University Senate Address

Emory University tower

(Remarks as Prepared)

Thank you, Giacomo, and good afternoon to the members of the Senate and all those who are watching online.

Carmel and I have been at Emory for about eight months now, and from the very start, we were warmly welcomed by the Emory family.

Eight months is a short time for a university founded 185 years ago, and really, a short amount of time for anything important — except for delivering an inaugural address. I was planning to do this talk last September, but because of all we are going through, it felt too soon. I needed to listen. I needed to understand all that makes Emory distinct. And we all needed to get through some of the most difficult days in our university’s history.

And when it was suggested I should give some sort of celebratory opening address as president last year, well, it felt kind of like those famous words from that iconic Georgia band R.E.M. — whose guitarist went to Emory for a little while — the opening lines of their most popular song, which go . . . “Oh life, is bigger / It’s bigger than you.”

I think all of us in our own way have felt those words ring true in our lives throughout the past year.

When more than half a million people have died in this country — and millions more around the globe — because of a devastating pandemic. When Black women and men are killed in the streets and in their homes. When Asian Americans are targeted. And when — despite all of the loss and injustice, all of the changes in our lives — people across this land, and nowhere more so than here at Emory, pull together and put every ounce of themselves into transcending tragedy and adversity to heal us so we can continue on.

In a year such as this, I think we all see that, yes, life is bigger than we ever imagined.

But still, at the same time, with the gravity of this historic moment, we also found ourselves looking inward a whole lot, experiencing our lives in a different form — at home.

And about my new home: One of the first things I experienced when Carmel and I arrived in Atlanta were the trees. Snaking and tall and wrapping around the campus. The Georgia Piedmont forests in the hills of the city are an unmistakable embodiment of the region’s majestic beauty.

And those trees have a special significance at Emory. They have been planted for generations in celebration, in commemoration, and used as a marker of both achievement and loss.

So, with that tradition in mind, when we return to campus this fall and bring our students, faculty and staff back to learn, teach and discover, we will be planting two trees — one on the Quad of the Atlanta campus and one on the Quad of the Oxford campus — to honor the resilience of the Emory community.

We will make this gesture for the Classes of 2020, 2021 and all of our students who, in spite of unbelievable adversity, adapted, persevered and met the moment.

We will do this for the nurses, doctors and researchers who treated thousands of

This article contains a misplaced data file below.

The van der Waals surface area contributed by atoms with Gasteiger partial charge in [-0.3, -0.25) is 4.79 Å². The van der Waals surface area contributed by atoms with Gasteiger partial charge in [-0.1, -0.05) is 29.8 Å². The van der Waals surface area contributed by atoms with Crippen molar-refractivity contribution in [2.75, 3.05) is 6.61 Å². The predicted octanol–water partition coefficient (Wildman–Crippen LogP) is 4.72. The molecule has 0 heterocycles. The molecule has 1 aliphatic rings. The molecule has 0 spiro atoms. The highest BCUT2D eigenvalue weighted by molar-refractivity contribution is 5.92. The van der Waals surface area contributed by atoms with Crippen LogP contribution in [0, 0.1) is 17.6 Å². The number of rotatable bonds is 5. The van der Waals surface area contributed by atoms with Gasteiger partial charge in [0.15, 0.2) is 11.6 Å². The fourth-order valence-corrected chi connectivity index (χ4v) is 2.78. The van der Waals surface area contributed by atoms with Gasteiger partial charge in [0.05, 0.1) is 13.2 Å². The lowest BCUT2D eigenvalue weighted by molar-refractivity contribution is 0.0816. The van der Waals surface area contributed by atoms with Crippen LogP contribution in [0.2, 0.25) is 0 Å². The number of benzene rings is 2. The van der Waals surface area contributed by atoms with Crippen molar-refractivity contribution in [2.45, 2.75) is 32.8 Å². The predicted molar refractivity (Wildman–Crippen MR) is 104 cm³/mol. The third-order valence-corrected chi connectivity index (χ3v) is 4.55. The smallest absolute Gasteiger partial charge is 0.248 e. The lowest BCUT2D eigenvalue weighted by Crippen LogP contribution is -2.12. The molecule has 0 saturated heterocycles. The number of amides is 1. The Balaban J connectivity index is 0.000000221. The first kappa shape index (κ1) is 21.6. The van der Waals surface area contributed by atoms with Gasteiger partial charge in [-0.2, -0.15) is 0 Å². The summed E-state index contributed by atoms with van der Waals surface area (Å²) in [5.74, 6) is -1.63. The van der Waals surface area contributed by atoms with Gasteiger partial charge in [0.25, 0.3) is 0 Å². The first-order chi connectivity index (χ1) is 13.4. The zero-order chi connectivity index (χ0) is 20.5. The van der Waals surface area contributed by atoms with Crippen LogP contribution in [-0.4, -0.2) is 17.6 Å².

patients, developed a vaccine in record time, and made sure that others got the care they desperately needed.

We will do this for the frontline workers — the Emory staff members in facilities and groundskeeping, the IT experts, the administrative staff, the designers and communicators, the police officers and many more — who dedicated themselves like never before to keep our campus running in the midst of the pandemic.

We will do this for the faculty members, who built new virtual classrooms while continuing to make extraordinary creative works and deliver world-changing research.

We will do this for our alumni, who rallied for Emory and answered the call time and again to serve.

And we will do this for the city of Atlanta, a place that anchors us, made up of individuals and organizations that we have partnered with during the crisis, emerging together, stronger and reinvigorated.

You might ask: Just two trees to symbolize all of that? It would take a forest to adequately capture this year! But, you know, a forest starts with one tree and then a second, and then it grows from there, and that’s the spirit we want guiding us in the months ahead — one step, one kind moment, one action at a time — on the road not only to a return to campus, but to reimagining and reinventing.

One of the many things that drew me to Emory is the mission of the university: to create, preserve, teach and apply knowledge in the service of humanity. These words capture the distinctive ethos of Emory.

Create: When COVID-19 swept across the nation, this university was forced to create new knowledge and awareness about a highly infectious disease. This took many forms — from researchers like Dr. Nadine Rouphael, who made breakthroughs on the way toward developing the Moderna vaccine, to Dr. Monique Smith, who served as an emergency physician throughout the crisis and who has emerged as a prominent thought leader in health equity.

Preserve: Three years ago, the Rollins School of Public Health and the CDC hosted a conference in commemoration of the 1918 flu pandemic that looked at the past as well as preparedness and prevention. This exemplifies how we have been studying, for many years, the histories that parallel the present moment, and that knowledge has positioned us to lead throughout this crisis.

Teach: From the moment our campus closed one year ago, our faculty and graduate instructors were given the challenge of a lifetime — to reinvent their pedagogies and find new ways of connecting with their students.

As only one example, Humanities Pathways — a joint initiative between Oxford and Emory College — was able to bring in prominent alumni speakers whose schedules and locations would typically have prevented them from traveling to Georgia to share their insights and inspire, and there are so many other schools, units, departments and individual faculty who found their own ways of taking the adversity and limitations of the last year and turning them into fresh opportunities for growth.

Apply: Our transition in response to COVID-19 was made possible because we have consistently applied our knowledge to keep our community healthy throughout the pandemic.

This semester, we have ramped up testing across campus, with students who live on campus taking twice-weekly tests.